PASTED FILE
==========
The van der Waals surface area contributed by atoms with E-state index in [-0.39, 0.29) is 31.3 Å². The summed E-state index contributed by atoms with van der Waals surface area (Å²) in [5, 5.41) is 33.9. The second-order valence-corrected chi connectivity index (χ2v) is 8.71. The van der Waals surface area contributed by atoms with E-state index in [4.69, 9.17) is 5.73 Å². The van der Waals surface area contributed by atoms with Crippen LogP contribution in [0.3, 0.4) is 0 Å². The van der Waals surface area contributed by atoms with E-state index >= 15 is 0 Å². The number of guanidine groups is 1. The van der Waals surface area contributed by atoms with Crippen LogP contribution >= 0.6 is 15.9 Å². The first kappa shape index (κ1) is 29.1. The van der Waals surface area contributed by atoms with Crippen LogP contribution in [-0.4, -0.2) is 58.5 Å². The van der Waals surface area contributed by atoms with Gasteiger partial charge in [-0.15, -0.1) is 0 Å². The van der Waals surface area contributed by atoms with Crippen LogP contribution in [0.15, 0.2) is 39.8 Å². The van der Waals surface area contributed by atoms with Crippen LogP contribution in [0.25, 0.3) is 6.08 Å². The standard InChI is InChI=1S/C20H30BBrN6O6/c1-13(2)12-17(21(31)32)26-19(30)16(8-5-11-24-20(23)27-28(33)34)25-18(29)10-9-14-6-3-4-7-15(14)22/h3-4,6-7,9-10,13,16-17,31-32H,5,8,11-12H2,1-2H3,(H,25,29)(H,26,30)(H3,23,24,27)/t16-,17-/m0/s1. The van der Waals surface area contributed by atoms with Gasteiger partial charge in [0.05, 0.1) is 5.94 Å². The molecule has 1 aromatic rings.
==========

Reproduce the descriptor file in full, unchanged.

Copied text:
The van der Waals surface area contributed by atoms with E-state index in [-0.39, 0.29) is 31.3 Å². The summed E-state index contributed by atoms with van der Waals surface area (Å²) in [5, 5.41) is 33.9. The second-order valence-corrected chi connectivity index (χ2v) is 8.71. The van der Waals surface area contributed by atoms with E-state index in [4.69, 9.17) is 5.73 Å². The van der Waals surface area contributed by atoms with Crippen LogP contribution in [0.3, 0.4) is 0 Å². The van der Waals surface area contributed by atoms with E-state index >= 15 is 0 Å². The number of guanidine groups is 1. The van der Waals surface area contributed by atoms with Crippen LogP contribution >= 0.6 is 15.9 Å². The first kappa shape index (κ1) is 29.1. The van der Waals surface area contributed by atoms with Crippen LogP contribution in [-0.4, -0.2) is 58.5 Å². The van der Waals surface area contributed by atoms with Gasteiger partial charge in [-0.15, -0.1) is 0 Å². The van der Waals surface area contributed by atoms with Crippen LogP contribution in [0.15, 0.2) is 39.8 Å². The van der Waals surface area contributed by atoms with Crippen LogP contribution in [0.25, 0.3) is 6.08 Å². The standard InChI is InChI=1S/C20H30BBrN6O6/c1-13(2)12-17(21(31)32)26-19(30)16(8-5-11-24-20(23)27-28(33)34)25-18(29)10-9-14-6-3-4-7-15(14)22/h3-4,6-7,9-10,13,16-17,31-32H,5,8,11-12H2,1-2H3,(H,25,29)(H,26,30)(H3,23,24,27)/t16-,17-/m0/s1. The van der Waals surface area contributed by atoms with Gasteiger partial charge in [0.05, 0.1) is 5.94 Å². The molecule has 1 aromatic rings.